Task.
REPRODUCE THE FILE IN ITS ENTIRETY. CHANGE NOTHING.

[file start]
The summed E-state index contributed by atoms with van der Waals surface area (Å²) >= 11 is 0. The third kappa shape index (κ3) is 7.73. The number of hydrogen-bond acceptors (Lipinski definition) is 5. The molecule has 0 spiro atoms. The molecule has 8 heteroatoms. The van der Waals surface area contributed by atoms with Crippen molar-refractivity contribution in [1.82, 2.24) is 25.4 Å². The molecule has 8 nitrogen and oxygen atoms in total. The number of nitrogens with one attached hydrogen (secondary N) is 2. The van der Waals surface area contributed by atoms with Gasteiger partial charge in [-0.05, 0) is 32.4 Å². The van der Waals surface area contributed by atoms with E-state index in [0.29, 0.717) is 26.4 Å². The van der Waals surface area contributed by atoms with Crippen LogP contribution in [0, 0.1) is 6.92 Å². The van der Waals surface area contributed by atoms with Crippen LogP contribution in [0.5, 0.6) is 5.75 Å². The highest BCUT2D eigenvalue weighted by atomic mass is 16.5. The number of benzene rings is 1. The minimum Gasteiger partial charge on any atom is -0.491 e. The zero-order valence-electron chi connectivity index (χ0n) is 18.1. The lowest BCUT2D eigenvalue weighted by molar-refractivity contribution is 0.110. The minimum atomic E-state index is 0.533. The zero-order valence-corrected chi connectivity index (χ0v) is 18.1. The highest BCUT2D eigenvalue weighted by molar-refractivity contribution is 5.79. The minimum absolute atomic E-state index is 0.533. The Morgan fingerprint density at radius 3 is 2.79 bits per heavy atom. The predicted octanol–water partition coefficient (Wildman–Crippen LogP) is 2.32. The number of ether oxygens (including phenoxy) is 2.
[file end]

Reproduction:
The summed E-state index contributed by atoms with van der Waals surface area (Å²) >= 11 is 0. The third kappa shape index (κ3) is 7.73. The number of hydrogen-bond acceptors (Lipinski definition) is 5. The molecule has 0 spiro atoms. The molecule has 8 heteroatoms. The van der Waals surface area contributed by atoms with Crippen molar-refractivity contribution in [1.82, 2.24) is 25.4 Å². The molecule has 8 nitrogen and oxygen atoms in total. The number of nitrogens with one attached hydrogen (secondary N) is 2. The van der Waals surface area contributed by atoms with Gasteiger partial charge in [-0.05, 0) is 32.4 Å². The van der Waals surface area contributed by atoms with E-state index in [0.29, 0.717) is 26.4 Å². The van der Waals surface area contributed by atoms with Crippen LogP contribution in [0, 0.1) is 6.92 Å². The van der Waals surface area contributed by atoms with Crippen LogP contribution in [0.5, 0.6) is 5.75 Å². The highest BCUT2D eigenvalue weighted by atomic mass is 16.5. The number of benzene rings is 1. The minimum Gasteiger partial charge on any atom is -0.491 e. The zero-order valence-electron chi connectivity index (χ0n) is 18.1. The lowest BCUT2D eigenvalue weighted by molar-refractivity contribution is 0.110. The minimum atomic E-state index is 0.533. The zero-order valence-corrected chi connectivity index (χ0v) is 18.1. The highest BCUT2D eigenvalue weighted by molar-refractivity contribution is 5.79. The minimum absolute atomic E-state index is 0.533. The Morgan fingerprint density at radius 3 is 2.79 bits per heavy atom. The predicted octanol–water partition coefficient (Wildman–Crippen LogP) is 2.32. The number of ether oxygens (including phenoxy) is 2.